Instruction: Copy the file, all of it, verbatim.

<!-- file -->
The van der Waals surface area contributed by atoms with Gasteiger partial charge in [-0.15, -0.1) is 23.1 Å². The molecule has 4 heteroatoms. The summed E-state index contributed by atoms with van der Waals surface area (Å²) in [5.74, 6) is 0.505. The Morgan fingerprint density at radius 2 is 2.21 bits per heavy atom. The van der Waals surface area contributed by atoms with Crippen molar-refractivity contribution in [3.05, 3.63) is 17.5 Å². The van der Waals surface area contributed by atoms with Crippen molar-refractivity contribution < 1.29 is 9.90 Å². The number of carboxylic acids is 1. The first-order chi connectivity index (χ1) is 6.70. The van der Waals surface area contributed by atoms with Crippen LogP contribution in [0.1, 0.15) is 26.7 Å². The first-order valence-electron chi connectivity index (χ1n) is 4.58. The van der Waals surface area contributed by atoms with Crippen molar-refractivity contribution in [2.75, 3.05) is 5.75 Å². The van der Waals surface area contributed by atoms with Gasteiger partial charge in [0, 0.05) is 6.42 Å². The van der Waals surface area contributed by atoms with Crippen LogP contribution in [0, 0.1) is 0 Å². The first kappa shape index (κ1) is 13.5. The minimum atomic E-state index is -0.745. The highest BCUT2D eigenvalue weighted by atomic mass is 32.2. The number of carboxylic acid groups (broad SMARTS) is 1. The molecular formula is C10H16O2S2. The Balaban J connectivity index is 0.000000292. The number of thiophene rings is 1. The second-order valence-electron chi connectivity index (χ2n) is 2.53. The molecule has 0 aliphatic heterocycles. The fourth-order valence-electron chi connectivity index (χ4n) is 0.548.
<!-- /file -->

The van der Waals surface area contributed by atoms with Gasteiger partial charge in [-0.15, -0.1) is 23.1 Å². The molecule has 4 heteroatoms. The summed E-state index contributed by atoms with van der Waals surface area (Å²) in [5.74, 6) is 0.505. The Morgan fingerprint density at radius 2 is 2.21 bits per heavy atom. The van der Waals surface area contributed by atoms with Crippen molar-refractivity contribution in [3.05, 3.63) is 17.5 Å². The van der Waals surface area contributed by atoms with Crippen molar-refractivity contribution < 1.29 is 9.90 Å². The number of carboxylic acids is 1. The first-order chi connectivity index (χ1) is 6.70. The van der Waals surface area contributed by atoms with Crippen LogP contribution in [0.1, 0.15) is 26.7 Å². The first-order valence-electron chi connectivity index (χ1n) is 4.58. The van der Waals surface area contributed by atoms with Crippen molar-refractivity contribution in [2.75, 3.05) is 5.75 Å². The van der Waals surface area contributed by atoms with Gasteiger partial charge in [0, 0.05) is 6.42 Å². The van der Waals surface area contributed by atoms with Crippen LogP contribution in [0, 0.1) is 0 Å². The first kappa shape index (κ1) is 13.5. The minimum atomic E-state index is -0.745. The highest BCUT2D eigenvalue weighted by atomic mass is 32.2. The number of carboxylic acid groups (broad SMARTS) is 1. The molecular formula is C10H16O2S2. The Balaban J connectivity index is 0.000000292. The number of thiophene rings is 1. The second-order valence-electron chi connectivity index (χ2n) is 2.53. The molecule has 0 aliphatic heterocycles. The fourth-order valence-electron chi connectivity index (χ4n) is 0.548.